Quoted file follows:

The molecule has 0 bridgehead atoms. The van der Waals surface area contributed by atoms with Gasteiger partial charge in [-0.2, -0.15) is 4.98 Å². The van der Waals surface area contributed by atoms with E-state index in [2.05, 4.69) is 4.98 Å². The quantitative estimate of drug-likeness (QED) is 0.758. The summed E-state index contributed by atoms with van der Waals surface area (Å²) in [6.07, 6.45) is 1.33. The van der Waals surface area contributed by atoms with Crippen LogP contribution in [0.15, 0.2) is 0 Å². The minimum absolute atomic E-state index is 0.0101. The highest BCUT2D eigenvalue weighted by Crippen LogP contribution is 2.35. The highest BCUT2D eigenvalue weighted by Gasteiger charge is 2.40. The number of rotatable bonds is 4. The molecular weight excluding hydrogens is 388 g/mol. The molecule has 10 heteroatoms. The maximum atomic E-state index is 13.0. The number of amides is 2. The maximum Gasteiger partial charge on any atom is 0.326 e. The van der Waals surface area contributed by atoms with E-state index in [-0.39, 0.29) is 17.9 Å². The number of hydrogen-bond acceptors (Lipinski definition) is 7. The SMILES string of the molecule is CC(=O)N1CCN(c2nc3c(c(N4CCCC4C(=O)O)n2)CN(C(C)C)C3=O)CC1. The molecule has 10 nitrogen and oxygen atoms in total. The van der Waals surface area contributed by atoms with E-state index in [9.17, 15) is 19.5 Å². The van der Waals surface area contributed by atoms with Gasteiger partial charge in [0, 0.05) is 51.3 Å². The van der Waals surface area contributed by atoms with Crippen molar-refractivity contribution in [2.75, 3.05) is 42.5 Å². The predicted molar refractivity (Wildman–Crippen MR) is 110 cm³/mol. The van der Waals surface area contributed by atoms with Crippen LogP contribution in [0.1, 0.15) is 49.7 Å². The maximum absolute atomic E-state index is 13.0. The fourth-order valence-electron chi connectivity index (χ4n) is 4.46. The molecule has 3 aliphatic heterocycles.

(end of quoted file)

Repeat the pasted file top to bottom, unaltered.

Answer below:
The molecule has 0 bridgehead atoms. The van der Waals surface area contributed by atoms with Gasteiger partial charge in [-0.2, -0.15) is 4.98 Å². The van der Waals surface area contributed by atoms with E-state index in [2.05, 4.69) is 4.98 Å². The quantitative estimate of drug-likeness (QED) is 0.758. The summed E-state index contributed by atoms with van der Waals surface area (Å²) in [6.07, 6.45) is 1.33. The van der Waals surface area contributed by atoms with Crippen LogP contribution in [0.15, 0.2) is 0 Å². The minimum absolute atomic E-state index is 0.0101. The highest BCUT2D eigenvalue weighted by Crippen LogP contribution is 2.35. The highest BCUT2D eigenvalue weighted by Gasteiger charge is 2.40. The number of rotatable bonds is 4. The molecular weight excluding hydrogens is 388 g/mol. The molecule has 10 heteroatoms. The maximum atomic E-state index is 13.0. The number of amides is 2. The maximum Gasteiger partial charge on any atom is 0.326 e. The van der Waals surface area contributed by atoms with E-state index in [-0.39, 0.29) is 17.9 Å². The number of hydrogen-bond acceptors (Lipinski definition) is 7. The SMILES string of the molecule is CC(=O)N1CCN(c2nc3c(c(N4CCCC4C(=O)O)n2)CN(C(C)C)C3=O)CC1. The molecule has 10 nitrogen and oxygen atoms in total. The van der Waals surface area contributed by atoms with E-state index in [9.17, 15) is 19.5 Å². The van der Waals surface area contributed by atoms with Gasteiger partial charge in [0, 0.05) is 51.3 Å². The van der Waals surface area contributed by atoms with Crippen molar-refractivity contribution in [2.75, 3.05) is 42.5 Å². The predicted molar refractivity (Wildman–Crippen MR) is 110 cm³/mol. The van der Waals surface area contributed by atoms with Crippen LogP contribution in [0.1, 0.15) is 49.7 Å². The maximum absolute atomic E-state index is 13.0. The fourth-order valence-electron chi connectivity index (χ4n) is 4.46. The molecule has 3 aliphatic heterocycles.